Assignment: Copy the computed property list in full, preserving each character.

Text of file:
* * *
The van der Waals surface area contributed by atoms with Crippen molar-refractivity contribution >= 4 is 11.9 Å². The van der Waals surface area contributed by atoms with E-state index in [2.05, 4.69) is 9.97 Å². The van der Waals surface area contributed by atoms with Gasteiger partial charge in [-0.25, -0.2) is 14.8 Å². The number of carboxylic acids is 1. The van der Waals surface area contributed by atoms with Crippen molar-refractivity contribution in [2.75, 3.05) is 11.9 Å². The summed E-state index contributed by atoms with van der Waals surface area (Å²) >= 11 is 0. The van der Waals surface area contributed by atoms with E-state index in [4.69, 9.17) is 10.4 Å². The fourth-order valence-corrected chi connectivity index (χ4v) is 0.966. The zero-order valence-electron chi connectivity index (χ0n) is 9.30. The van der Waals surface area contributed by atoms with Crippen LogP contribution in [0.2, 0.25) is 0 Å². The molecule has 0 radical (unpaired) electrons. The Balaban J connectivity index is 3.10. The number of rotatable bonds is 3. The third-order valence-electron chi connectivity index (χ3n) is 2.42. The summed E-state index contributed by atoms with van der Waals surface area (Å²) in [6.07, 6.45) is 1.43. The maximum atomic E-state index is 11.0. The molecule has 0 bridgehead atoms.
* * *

The van der Waals surface area contributed by atoms with Crippen molar-refractivity contribution >= 4 is 11.9 Å². The van der Waals surface area contributed by atoms with E-state index in [2.05, 4.69) is 9.97 Å². The van der Waals surface area contributed by atoms with Gasteiger partial charge in [-0.25, -0.2) is 14.8 Å². The number of carboxylic acids is 1. The van der Waals surface area contributed by atoms with Crippen molar-refractivity contribution in [2.75, 3.05) is 11.9 Å². The summed E-state index contributed by atoms with van der Waals surface area (Å²) >= 11 is 0. The van der Waals surface area contributed by atoms with E-state index in [4.69, 9.17) is 10.4 Å². The fourth-order valence-corrected chi connectivity index (χ4v) is 0.966. The zero-order valence-electron chi connectivity index (χ0n) is 9.30. The van der Waals surface area contributed by atoms with Crippen LogP contribution in [0.2, 0.25) is 0 Å². The molecule has 0 radical (unpaired) electrons. The Balaban J connectivity index is 3.10. The number of rotatable bonds is 3. The third-order valence-electron chi connectivity index (χ3n) is 2.42. The summed E-state index contributed by atoms with van der Waals surface area (Å²) in [6.07, 6.45) is 1.43. The maximum atomic E-state index is 11.0. The molecule has 0 bridgehead atoms.